Genre: fiction, humour, contemporary, mystery, chick lit, adult fiction
When fifteen-year-old Bee claims a family trip to Antarctica as a reward for perfect grades, her fiercely intelligent but agoraphobic mother, Bernadette, throws herself into preparation for the trip. Worn down by years of trying to live the Seattle life she never wanted, Bernadette is on the brink of a meltdown. As disaster follows disaster, she disappears, leaving her family to pick up the pieces. Which is exactly what Bee does, weaving together emails, invoices, and school memos to reveal the secret past that Bernadette has been hiding for decades.
Where'd You Go, Bernadette is an ingeniously entertaining novel about a family coming to terms with who they are, and the power of a daughter's love for her imperfect mother.
Where do I even begin?
First off, I've read a lot of reviews giving praise to Where'd You Go, Bernadette. These are the type of books I gravitate towards, especially when it has such a cute cover. I actually bought this book at a used book store a while ago, and left it on my shelf since. It wasn't until recently something change my course of interest when I decided to sway away from the love stories and found myself picking up this book.
I wish I read this book the moment I brought it home.
I loved everything about it! It was also more hilarious than I expected. The stereotypes here and there (esp. about Canadians hehe) made me laugh out loud on the bus. I loved the positivity of the book, and I especially loved the relationship between Bernadette and Bee. That was evident throughout the entire novel.
The writing style itself was also interesting. It was a timeline of documents and interchanging emails between various characters, collected by Bee, with the addition of her comments to fill in a few gaps. So, although you're reading from the perspective of Bee, you basically have a full story (and not a one sided version) because of all these compiled documents. Quite interesting if you ask me.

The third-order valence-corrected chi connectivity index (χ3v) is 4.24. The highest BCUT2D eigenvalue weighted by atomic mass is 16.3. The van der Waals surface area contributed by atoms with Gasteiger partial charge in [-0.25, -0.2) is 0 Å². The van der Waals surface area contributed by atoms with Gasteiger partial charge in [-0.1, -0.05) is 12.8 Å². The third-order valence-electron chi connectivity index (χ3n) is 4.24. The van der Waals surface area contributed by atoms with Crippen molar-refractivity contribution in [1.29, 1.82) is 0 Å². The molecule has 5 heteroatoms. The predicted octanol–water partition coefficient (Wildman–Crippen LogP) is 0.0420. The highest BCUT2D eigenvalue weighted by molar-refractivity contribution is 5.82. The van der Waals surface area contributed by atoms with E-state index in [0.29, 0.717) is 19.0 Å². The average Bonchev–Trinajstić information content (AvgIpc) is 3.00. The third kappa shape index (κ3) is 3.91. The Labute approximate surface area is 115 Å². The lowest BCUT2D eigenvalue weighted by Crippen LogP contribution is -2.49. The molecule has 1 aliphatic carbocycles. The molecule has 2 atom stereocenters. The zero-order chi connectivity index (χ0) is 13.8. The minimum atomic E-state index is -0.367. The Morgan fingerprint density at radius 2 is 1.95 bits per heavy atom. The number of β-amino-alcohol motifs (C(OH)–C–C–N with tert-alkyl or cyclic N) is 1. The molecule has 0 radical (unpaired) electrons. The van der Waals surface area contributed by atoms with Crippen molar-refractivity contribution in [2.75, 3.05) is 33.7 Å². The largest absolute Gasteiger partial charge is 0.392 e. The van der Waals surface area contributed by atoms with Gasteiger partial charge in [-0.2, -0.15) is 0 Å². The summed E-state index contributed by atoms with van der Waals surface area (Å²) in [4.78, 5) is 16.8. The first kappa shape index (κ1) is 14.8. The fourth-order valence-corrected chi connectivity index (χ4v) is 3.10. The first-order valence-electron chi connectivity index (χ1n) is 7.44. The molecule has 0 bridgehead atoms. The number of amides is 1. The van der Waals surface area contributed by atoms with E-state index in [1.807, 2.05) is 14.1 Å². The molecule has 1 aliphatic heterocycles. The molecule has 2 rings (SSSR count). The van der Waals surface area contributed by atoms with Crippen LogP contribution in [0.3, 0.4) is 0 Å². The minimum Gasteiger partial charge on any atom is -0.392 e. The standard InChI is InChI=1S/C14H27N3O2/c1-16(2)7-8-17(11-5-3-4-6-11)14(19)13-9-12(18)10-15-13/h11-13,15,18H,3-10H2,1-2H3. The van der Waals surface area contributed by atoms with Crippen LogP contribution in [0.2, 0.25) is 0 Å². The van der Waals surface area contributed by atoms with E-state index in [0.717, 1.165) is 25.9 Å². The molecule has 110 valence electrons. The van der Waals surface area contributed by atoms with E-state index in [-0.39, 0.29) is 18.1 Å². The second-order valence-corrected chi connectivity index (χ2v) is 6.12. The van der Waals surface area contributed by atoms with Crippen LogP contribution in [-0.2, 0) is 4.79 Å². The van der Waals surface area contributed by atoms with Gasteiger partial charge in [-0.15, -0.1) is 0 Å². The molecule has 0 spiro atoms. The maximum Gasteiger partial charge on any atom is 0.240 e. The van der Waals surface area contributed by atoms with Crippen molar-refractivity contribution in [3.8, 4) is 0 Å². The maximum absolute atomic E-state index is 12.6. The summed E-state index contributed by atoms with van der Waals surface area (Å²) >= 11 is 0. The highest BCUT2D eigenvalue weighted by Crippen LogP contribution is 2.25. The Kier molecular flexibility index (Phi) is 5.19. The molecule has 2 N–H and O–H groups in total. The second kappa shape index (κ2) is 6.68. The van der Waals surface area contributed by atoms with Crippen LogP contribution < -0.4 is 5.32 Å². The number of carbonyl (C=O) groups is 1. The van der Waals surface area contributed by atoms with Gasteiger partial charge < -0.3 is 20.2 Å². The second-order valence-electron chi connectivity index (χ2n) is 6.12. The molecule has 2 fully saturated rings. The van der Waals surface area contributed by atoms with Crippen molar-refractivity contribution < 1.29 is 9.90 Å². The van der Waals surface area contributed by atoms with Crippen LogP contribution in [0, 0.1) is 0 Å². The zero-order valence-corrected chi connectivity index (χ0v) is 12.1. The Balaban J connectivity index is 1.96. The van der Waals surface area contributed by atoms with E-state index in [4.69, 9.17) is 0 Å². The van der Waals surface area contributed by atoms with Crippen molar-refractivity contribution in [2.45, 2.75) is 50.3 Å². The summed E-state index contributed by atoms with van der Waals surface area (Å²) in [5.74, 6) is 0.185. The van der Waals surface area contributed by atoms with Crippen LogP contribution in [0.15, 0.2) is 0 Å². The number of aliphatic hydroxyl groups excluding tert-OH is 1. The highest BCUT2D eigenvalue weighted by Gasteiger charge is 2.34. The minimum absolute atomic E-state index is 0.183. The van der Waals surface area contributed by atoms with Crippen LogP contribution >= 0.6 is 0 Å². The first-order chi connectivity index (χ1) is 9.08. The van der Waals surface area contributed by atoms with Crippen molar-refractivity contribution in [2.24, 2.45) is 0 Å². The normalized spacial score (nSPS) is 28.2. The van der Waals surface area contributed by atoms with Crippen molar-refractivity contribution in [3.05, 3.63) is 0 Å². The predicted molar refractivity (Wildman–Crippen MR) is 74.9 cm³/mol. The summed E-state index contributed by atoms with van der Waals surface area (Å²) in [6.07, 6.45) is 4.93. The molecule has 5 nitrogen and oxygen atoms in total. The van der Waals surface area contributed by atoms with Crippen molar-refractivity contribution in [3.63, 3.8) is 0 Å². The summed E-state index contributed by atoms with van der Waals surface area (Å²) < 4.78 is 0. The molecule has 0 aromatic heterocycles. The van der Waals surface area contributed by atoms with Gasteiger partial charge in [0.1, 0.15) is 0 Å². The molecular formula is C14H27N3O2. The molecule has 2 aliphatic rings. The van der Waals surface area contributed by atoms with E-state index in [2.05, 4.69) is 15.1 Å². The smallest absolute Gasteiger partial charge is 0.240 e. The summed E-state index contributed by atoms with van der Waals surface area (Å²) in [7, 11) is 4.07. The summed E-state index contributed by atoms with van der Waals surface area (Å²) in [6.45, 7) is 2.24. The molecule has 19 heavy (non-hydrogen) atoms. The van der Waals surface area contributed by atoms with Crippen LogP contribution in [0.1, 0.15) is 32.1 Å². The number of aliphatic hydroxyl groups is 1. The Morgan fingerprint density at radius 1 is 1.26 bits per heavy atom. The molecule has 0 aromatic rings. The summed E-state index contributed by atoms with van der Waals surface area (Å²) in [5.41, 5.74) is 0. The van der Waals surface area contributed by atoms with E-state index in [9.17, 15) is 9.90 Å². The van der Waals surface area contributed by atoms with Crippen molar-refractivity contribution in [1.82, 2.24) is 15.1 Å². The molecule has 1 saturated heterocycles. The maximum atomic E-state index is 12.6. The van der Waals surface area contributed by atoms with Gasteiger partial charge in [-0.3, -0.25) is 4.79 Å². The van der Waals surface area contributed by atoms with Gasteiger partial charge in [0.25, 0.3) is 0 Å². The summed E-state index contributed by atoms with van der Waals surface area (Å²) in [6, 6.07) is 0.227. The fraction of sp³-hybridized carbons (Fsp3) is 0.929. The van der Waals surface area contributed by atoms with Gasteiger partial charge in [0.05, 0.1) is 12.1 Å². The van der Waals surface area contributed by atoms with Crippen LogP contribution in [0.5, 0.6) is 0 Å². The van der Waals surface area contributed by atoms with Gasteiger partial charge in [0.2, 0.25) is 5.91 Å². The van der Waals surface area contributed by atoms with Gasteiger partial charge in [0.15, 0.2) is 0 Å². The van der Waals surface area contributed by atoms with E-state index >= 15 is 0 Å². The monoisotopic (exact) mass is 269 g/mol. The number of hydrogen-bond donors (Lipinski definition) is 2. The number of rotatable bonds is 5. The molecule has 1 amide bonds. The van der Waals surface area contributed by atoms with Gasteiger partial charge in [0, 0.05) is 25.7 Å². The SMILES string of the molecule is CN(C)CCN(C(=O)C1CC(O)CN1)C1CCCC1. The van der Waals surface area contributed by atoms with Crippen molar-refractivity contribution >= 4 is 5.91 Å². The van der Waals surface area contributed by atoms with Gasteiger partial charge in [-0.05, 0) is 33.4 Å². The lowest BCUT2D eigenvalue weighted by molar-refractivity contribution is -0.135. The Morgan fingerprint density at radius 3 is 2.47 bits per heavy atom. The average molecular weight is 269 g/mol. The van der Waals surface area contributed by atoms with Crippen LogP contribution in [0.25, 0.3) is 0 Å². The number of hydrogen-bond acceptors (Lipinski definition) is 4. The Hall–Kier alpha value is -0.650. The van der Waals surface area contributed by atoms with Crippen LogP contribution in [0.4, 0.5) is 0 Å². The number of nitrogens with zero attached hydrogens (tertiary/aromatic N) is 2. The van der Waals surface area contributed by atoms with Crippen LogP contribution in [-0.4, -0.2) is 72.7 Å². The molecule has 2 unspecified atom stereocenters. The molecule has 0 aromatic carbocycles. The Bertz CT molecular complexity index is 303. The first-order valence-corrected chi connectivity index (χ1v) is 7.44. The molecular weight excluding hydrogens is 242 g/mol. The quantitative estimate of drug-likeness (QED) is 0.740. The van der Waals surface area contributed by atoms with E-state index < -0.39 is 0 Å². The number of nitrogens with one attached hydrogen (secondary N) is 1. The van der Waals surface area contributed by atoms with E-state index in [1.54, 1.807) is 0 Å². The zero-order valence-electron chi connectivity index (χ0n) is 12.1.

And, lastly... Bernadette. I did not expect to like her character as much I did! I think that maybe because of my background in psychology. I really like the fact that her character was a spot-on reflection of someone with an anxiety disorder. Like common... she hired a virtual assistant in Delhi just to avoiding dealing with others. How can that not be interesting to read about?
Overall, I really enjoyed this novel. It was a great mix of quirky and mystery. I usually don't read mystery books, but I might have to pick one up soon because this novel was a real page turner.
- "That's right,' she told the girls. 'You are bored. And I'm going to let you in on a little secret about life. You think it's boring now? Well, it only gets more boring. The sooner you learn it's on you to make life interesting, the better off you'll be."
- "Maybe that's what religion is, hurling yourself off a cliff and trusting that something bigger will take care of you and carry you to the right place."
- "I can pinpoint that as the single happiest moment of my life, because I realized then that Mom would always have my back. It made me feel giant. I raced back down the concrete ramp, faster than I ever had before, so fast I should have fallen, but I didn't fall, because Mom was in the world."
- "What's this?" She pulled out a card and half it away from her face. "I can't read what it says." I took it from her and read it aloud.
1. Beeber Bifocal
2. Twenty Mile House
4. Your escape
Fourteen miracles to go."